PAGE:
Evaluating land-use and private forest management responses to a potential forest carbon offset sales program in western Oregon (USA) Public Deposited

http://ir.library.oregonstate.edu/concern/articles/5q47rq86q

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  • We describe the use of linked land-use and forest sector models to simulate the effects of carbon offset sales on private forest owners' land-use and forest management decisions in western Oregon (USA). Our work focuses on forest management decisions rather than afforestation, allows full forest sector price adjustment to land-use changes, and incorporates time-dependent costs and restrictions of offset programs. The land-use model utilizes structure count data on some 21,000 plots spanning 30 years. The intertemporal optimizing forest sector model employs mill-level demand and FIA plot-level inventory. Our linked simulation modeling projects that an offset sales program could reduce forest land loss to development in western Oregon by about 4700 acres over the 2010-2060 simulation period for each $1 increase in the carbon price. At $10 per tonne CO₂, regional private carbon stocks would be roughly stabilized at current levels over the period to 2060. Rotations would lengthen on enrolled lands, as expected, but use of planting, thinning and uneven-aged management would decline.
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  • Latta, G. S., Adams, D. M., Bell, K. P., & Kline, J. D. (2016). Evaluating land-use and private forest management responses to a potential forest carbon offset sales program in western Oregon (USA). Forest Policy and Economics, 65, 1-8. doi:10.1016/j.forpol.2016.01.004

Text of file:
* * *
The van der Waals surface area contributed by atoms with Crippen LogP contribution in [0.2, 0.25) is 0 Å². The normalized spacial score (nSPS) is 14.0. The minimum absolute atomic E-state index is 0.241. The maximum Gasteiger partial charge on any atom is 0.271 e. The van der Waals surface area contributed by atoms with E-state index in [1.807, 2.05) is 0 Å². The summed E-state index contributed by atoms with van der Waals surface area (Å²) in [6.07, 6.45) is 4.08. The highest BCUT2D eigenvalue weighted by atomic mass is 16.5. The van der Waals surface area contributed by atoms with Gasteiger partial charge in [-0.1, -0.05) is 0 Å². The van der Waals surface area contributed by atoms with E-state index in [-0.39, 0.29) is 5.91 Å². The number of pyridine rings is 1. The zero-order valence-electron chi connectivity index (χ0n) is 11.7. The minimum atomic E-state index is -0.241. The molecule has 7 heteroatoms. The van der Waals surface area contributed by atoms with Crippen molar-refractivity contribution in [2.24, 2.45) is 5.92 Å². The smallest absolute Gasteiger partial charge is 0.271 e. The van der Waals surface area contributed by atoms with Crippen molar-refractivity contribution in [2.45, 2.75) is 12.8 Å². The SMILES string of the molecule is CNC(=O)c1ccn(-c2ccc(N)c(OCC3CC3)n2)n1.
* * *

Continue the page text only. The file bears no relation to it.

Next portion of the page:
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  • We describe the use of linked land-use and forest sector models to simulate the effects of carbon offset sales on private forest owners' land-use and forest management decisions in western Oregon (USA). Our work focuses on forest management decisions rather than afforestation, allows full forest sector price adjustment to land-use changes, and incorporates time-dependent costs and restrictions of offset programs. The land-use model utilizes structure count data on some 21,000 plots spanning 30 years. The intertemporal optimizing forest sector model employs mill-level demand and FIA plot-level inventory. Our linked simulation modeling projects that an offset sales program could reduce forest land loss to development in western Oregon by about 4700 acres over the 2010-2060 simulation period for each $1 increase in the carbon price. At $10 per tonne CO₂, regional private carbon stocks would be roughly stabilized at current levels over the period to 2060. Rotations would lengthen on enrolled lands, as expected, but use of planting, thinning and uneven-aged management would decline.
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